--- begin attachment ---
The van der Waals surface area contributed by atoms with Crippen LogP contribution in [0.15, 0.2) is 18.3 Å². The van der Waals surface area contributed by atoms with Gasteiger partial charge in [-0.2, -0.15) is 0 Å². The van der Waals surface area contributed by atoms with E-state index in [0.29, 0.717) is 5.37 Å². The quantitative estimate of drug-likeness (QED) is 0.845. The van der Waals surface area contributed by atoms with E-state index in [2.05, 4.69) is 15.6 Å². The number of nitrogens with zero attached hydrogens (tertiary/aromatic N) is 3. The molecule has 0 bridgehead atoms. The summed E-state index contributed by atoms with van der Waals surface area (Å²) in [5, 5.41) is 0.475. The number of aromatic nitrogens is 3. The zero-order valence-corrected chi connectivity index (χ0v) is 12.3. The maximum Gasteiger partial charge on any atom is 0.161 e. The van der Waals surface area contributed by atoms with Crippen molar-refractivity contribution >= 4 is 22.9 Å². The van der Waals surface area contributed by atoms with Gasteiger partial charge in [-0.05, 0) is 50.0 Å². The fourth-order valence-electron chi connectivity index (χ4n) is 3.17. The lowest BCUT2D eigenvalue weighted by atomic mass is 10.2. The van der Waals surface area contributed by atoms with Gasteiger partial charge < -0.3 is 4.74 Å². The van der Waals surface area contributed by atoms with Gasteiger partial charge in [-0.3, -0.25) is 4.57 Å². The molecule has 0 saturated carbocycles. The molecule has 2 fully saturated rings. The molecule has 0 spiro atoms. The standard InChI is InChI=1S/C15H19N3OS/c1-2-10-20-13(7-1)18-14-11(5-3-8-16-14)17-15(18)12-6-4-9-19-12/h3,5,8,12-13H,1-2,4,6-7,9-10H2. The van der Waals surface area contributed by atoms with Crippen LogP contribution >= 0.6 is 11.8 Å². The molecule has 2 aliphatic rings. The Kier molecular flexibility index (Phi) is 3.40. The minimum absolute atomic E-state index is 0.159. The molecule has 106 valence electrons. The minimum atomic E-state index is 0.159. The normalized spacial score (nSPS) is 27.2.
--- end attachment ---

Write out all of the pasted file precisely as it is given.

The van der Waals surface area contributed by atoms with Crippen LogP contribution in [0.15, 0.2) is 18.3 Å². The van der Waals surface area contributed by atoms with Gasteiger partial charge in [-0.2, -0.15) is 0 Å². The van der Waals surface area contributed by atoms with E-state index in [0.29, 0.717) is 5.37 Å². The quantitative estimate of drug-likeness (QED) is 0.845. The van der Waals surface area contributed by atoms with E-state index in [2.05, 4.69) is 15.6 Å². The number of nitrogens with zero attached hydrogens (tertiary/aromatic N) is 3. The molecule has 0 bridgehead atoms. The summed E-state index contributed by atoms with van der Waals surface area (Å²) in [5, 5.41) is 0.475. The number of aromatic nitrogens is 3. The zero-order valence-corrected chi connectivity index (χ0v) is 12.3. The maximum Gasteiger partial charge on any atom is 0.161 e. The van der Waals surface area contributed by atoms with Crippen molar-refractivity contribution >= 4 is 22.9 Å². The van der Waals surface area contributed by atoms with Gasteiger partial charge in [-0.05, 0) is 50.0 Å². The fourth-order valence-electron chi connectivity index (χ4n) is 3.17. The lowest BCUT2D eigenvalue weighted by atomic mass is 10.2. The van der Waals surface area contributed by atoms with Gasteiger partial charge < -0.3 is 4.74 Å². The van der Waals surface area contributed by atoms with Gasteiger partial charge in [-0.3, -0.25) is 4.57 Å². The molecule has 0 saturated carbocycles. The molecule has 2 fully saturated rings. The molecule has 0 spiro atoms. The standard InChI is InChI=1S/C15H19N3OS/c1-2-10-20-13(7-1)18-14-11(5-3-8-16-14)17-15(18)12-6-4-9-19-12/h3,5,8,12-13H,1-2,4,6-7,9-10H2. The van der Waals surface area contributed by atoms with Crippen LogP contribution >= 0.6 is 11.8 Å². The molecule has 2 aliphatic rings. The Kier molecular flexibility index (Phi) is 3.40. The minimum absolute atomic E-state index is 0.159. The molecule has 106 valence electrons. The minimum atomic E-state index is 0.159. The normalized spacial score (nSPS) is 27.2.